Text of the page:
Hamel: (Un)Happy Journal #34

Opinion Editor Peyton Hamel ends her Happy Journal series with nostalgia over the last six months and happy hopes for the future.

Peyton Hamel

Today’s the day, folks. As we are all coming out of our burrows, it’s also my turn to come out of mine and say goodbye (but only for now). Even though our horrible year of 2020 isn’t even close to being over and COVID-19 has now turned into a long-term resident, we have to get back to normal(-ish) sooner rather than later. 

I have truly enjoyed writing to you over the past six months about the nuances of our quarantine. After all, the Happy Journals served to offer you a set of positive and happy news twice a week. 

I remember writing my very first journal right after I devastatingly moved out of my dorm at Wilson Hall (Towers) in late March. I actually had pink eye when I left and had to suffer for 10 hours of driving with it. I felt uprooted, betrayed and, even more so, sad. But now, as I have moved back into my dorm in Wilson, I feel once again rooted and, well, happy. 

Whether we choose to believe COVID-19 was supposed to happen, a lot of beautiful things did come out of it. We were given breathing room. We were given time with our families. We were given a mental health break. We were given a pause button. 

The world was at a standstill, but I know all of our minds were running. If your mind keeps running, it’ll eventually end up running in circles, intertwined and twisted. I hope that by coming out of this we learned at least this lesson: breathe and unwind. Take that time for yourself; you can’t keep running forever, whether it be toward or from something. Every runner knows a basic rule: you need to breathe to persevere. 

When was the last time you took a deep, prolonged breath and looked up? Relieved your shoulders of tension? Told yourself you genuinely are going to be OK?

I can feel myself looking forward to tomorrow, and I really hope you do, too. I want you to be able to take that deep breath and believe you are going to be OK, even if it takes a few more breaths and even a few tears.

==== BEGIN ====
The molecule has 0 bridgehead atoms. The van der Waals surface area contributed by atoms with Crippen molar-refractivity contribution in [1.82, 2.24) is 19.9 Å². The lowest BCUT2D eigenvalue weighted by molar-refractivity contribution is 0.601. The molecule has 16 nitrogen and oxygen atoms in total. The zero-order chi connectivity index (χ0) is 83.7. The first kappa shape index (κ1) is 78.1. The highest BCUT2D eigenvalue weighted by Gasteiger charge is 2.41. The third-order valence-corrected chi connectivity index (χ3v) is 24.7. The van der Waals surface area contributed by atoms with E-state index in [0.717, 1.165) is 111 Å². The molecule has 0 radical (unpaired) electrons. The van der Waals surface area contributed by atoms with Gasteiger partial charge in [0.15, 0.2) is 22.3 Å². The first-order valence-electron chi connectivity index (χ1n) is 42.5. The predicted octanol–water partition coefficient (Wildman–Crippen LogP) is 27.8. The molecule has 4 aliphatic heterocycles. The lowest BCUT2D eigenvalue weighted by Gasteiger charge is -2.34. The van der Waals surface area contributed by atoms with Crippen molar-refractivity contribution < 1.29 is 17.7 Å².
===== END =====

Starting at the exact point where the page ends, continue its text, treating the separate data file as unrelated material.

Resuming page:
If you aren’t feeling this way and you haven’t been able to get there, I have a few sappy suggestions I want you to try:

Enjoy the sunshine. 

Watch the sunset. 

Blast your music.

Force yourself to dance, by yourself or with someone else. 

Eat that dessert you’ve been craving. 

Redecorate your room. 

Stretch all your muscles while laying down on your bed (ya know, the morning squeaky stretch). 

Go on that run you’ve been putting off for weeks. 

Pray to your god, whoever that may be, and thank them. 

Tell someone you love them. 

We are all on this big, little world together, and the best thing we can do is try to be happy, together. Sure, the purpose of life is argued in so many philosophical facets of research, but, really, the purpose of life is to live. Live until your heart can’t be filled anymore. Live until you crash so exhausted at night that you get up wanting to do it all over again. Live until you run out of love. 

Take everything that has happened to you and the world these last six months and learn from it. How you live your life from now on is what matters. That’s the only real thing that matters. 

Even though I’m happy, I’m mostly happy for you. For where you go. For where you are going to go. Live that life you’ve been wanting. Do everything you can to make that happen. Envision it. Enact it.

And be happy.